All buy-back programmes must fulfil the following six conditions in order to be exempted under the circular:
If all of the conditions are fulfilled and the issuer has filed an application for exemption with the Takeover Board in a timely manner, the programme is in principle exempt under the circular, as long as the issuer complies with the further general requirements which apply to the implementation of all buy-back programmes and the further specific requirements applicable to the particular type of buy-back programme. In particular, for all buy-back programmes, the issuer must ensure strict compliance with the following requirements:
Blackout periods apply:
Further programme-specific conditions and requirements
Further conditions and requirements apply depending on whether the programme is based on a fixed-price offer (including put options) or purchase transactions at market price.
Programmes based on a fixed-price offer or put options may not be subject to any conditions, if all acceptance notifications of accepting shareholders cannot be satisfied, they must be satisfied on a pro rata basis. Further, the offer period for such offers must last at least 10 trading days. In addition, if, during the period of the buy-back programme, the offeror acquires securities at a price that exceeds the offer price, it must offer that new price to all offerees. The offeror must provide confirmation that the conditions have been satisfied to the Takeover Board within three trading days of expiry of the buy-back programme.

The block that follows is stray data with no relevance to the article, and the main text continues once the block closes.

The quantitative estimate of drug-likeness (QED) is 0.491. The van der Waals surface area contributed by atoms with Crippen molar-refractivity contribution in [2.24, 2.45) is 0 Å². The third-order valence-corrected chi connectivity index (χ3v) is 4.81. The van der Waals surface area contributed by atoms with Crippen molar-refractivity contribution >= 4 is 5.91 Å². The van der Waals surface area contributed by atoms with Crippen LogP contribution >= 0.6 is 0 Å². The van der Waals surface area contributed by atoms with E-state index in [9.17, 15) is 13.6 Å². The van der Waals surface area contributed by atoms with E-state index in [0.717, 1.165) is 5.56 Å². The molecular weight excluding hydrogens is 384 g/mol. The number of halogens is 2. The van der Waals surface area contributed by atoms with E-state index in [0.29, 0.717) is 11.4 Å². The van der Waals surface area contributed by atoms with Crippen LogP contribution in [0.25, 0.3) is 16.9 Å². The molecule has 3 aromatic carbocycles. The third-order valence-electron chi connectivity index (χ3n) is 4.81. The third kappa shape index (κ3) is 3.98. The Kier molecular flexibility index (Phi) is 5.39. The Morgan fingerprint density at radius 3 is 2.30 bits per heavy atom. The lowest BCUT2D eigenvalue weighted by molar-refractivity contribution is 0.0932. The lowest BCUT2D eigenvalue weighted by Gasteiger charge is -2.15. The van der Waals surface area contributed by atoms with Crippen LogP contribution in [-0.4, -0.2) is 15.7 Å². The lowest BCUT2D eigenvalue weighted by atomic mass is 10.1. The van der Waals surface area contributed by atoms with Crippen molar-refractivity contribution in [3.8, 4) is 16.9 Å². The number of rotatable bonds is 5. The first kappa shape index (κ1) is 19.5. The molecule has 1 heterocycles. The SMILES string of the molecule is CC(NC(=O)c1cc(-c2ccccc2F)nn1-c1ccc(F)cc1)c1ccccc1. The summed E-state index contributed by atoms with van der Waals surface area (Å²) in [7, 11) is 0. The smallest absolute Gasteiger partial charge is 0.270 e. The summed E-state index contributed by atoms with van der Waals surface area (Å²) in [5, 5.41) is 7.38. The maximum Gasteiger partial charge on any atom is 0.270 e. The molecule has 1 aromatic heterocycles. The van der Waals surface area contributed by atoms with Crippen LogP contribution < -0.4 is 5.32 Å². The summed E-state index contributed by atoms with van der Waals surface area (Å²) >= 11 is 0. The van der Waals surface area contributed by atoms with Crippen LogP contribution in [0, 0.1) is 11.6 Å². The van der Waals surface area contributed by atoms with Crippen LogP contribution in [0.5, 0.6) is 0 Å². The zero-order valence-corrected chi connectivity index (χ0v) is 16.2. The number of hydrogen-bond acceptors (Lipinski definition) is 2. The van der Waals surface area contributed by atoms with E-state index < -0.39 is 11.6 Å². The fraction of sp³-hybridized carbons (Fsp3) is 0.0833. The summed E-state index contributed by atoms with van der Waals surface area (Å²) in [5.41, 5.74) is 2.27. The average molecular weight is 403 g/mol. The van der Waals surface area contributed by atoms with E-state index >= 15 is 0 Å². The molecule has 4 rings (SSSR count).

Buy-back programmes based on purchases at market price may not provide for more than three years.